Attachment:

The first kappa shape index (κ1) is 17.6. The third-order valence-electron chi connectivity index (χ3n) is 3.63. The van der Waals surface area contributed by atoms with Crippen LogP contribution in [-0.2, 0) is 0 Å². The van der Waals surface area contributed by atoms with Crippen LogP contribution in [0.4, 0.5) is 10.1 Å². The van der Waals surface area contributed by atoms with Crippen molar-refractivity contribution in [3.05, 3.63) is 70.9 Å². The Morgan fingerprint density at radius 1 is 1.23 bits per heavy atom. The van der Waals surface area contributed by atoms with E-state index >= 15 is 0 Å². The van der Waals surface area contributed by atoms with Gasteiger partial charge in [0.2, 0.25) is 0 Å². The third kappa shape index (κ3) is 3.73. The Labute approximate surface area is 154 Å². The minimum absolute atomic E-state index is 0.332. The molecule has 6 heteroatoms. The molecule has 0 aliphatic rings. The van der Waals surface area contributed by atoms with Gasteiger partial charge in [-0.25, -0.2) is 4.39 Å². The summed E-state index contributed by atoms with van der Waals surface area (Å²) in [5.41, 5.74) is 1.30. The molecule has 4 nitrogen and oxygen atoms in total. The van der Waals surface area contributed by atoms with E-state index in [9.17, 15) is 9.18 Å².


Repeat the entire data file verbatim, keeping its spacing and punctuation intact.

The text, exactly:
The first kappa shape index (κ1) is 17.6. The third-order valence-electron chi connectivity index (χ3n) is 3.63. The van der Waals surface area contributed by atoms with Crippen LogP contribution in [-0.2, 0) is 0 Å². The van der Waals surface area contributed by atoms with Crippen LogP contribution in [0.4, 0.5) is 10.1 Å². The van der Waals surface area contributed by atoms with Crippen molar-refractivity contribution in [3.05, 3.63) is 70.9 Å². The Morgan fingerprint density at radius 1 is 1.23 bits per heavy atom. The van der Waals surface area contributed by atoms with E-state index >= 15 is 0 Å². The van der Waals surface area contributed by atoms with Gasteiger partial charge in [0.2, 0.25) is 0 Å². The third kappa shape index (κ3) is 3.73. The Labute approximate surface area is 154 Å². The minimum absolute atomic E-state index is 0.332. The molecule has 6 heteroatoms. The molecule has 0 aliphatic rings. The van der Waals surface area contributed by atoms with Gasteiger partial charge in [-0.25, -0.2) is 4.39 Å². The summed E-state index contributed by atoms with van der Waals surface area (Å²) in [5.41, 5.74) is 1.30. The molecule has 4 nitrogen and oxygen atoms in total. The van der Waals surface area contributed by atoms with E-state index in [9.17, 15) is 9.18 Å².